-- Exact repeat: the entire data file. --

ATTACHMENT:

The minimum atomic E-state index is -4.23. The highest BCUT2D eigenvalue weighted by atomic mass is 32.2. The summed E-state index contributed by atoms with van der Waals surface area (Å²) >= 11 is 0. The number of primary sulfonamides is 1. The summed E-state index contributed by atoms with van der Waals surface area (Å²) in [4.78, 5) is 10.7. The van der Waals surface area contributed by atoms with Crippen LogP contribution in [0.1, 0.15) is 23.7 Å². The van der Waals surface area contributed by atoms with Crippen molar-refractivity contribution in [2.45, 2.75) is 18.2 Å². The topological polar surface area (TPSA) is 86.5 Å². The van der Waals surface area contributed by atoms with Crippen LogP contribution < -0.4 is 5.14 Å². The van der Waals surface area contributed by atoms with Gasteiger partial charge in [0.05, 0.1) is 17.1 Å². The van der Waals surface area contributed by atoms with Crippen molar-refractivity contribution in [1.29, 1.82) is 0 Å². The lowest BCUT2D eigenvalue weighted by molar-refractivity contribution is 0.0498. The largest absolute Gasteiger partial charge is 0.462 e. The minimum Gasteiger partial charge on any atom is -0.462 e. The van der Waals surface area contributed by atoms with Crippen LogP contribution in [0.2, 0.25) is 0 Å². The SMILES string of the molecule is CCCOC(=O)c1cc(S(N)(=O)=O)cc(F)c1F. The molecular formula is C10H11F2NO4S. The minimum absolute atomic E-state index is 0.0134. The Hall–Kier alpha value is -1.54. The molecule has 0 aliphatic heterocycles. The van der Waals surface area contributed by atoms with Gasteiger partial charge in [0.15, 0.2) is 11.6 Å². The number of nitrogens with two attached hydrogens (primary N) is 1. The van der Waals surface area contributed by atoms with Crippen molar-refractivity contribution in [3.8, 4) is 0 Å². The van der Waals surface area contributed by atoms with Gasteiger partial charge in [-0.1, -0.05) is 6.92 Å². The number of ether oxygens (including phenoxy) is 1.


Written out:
The minimum atomic E-state index is -4.23. The highest BCUT2D eigenvalue weighted by atomic mass is 32.2. The summed E-state index contributed by atoms with van der Waals surface area (Å²) >= 11 is 0. The number of primary sulfonamides is 1. The summed E-state index contributed by atoms with van der Waals surface area (Å²) in [4.78, 5) is 10.7. The van der Waals surface area contributed by atoms with Crippen LogP contribution in [0.1, 0.15) is 23.7 Å². The van der Waals surface area contributed by atoms with Crippen molar-refractivity contribution in [2.45, 2.75) is 18.2 Å². The topological polar surface area (TPSA) is 86.5 Å². The van der Waals surface area contributed by atoms with Crippen LogP contribution < -0.4 is 5.14 Å². The van der Waals surface area contributed by atoms with Gasteiger partial charge in [0.05, 0.1) is 17.1 Å². The van der Waals surface area contributed by atoms with Crippen molar-refractivity contribution in [1.29, 1.82) is 0 Å². The lowest BCUT2D eigenvalue weighted by molar-refractivity contribution is 0.0498. The largest absolute Gasteiger partial charge is 0.462 e. The minimum Gasteiger partial charge on any atom is -0.462 e. The van der Waals surface area contributed by atoms with Crippen LogP contribution in [0.2, 0.25) is 0 Å². The SMILES string of the molecule is CCCOC(=O)c1cc(S(N)(=O)=O)cc(F)c1F. The molecular formula is C10H11F2NO4S. The minimum absolute atomic E-state index is 0.0134. The Hall–Kier alpha value is -1.54. The molecule has 0 aliphatic heterocycles. The van der Waals surface area contributed by atoms with Gasteiger partial charge in [0.15, 0.2) is 11.6 Å². The number of nitrogens with two attached hydrogens (primary N) is 1. The van der Waals surface area contributed by atoms with Crippen molar-refractivity contribution in [3.8, 4) is 0 Å². The van der Waals surface area contributed by atoms with Gasteiger partial charge in [-0.1, -0.05) is 6.92 Å². The number of ether oxygens (including phenoxy) is 1.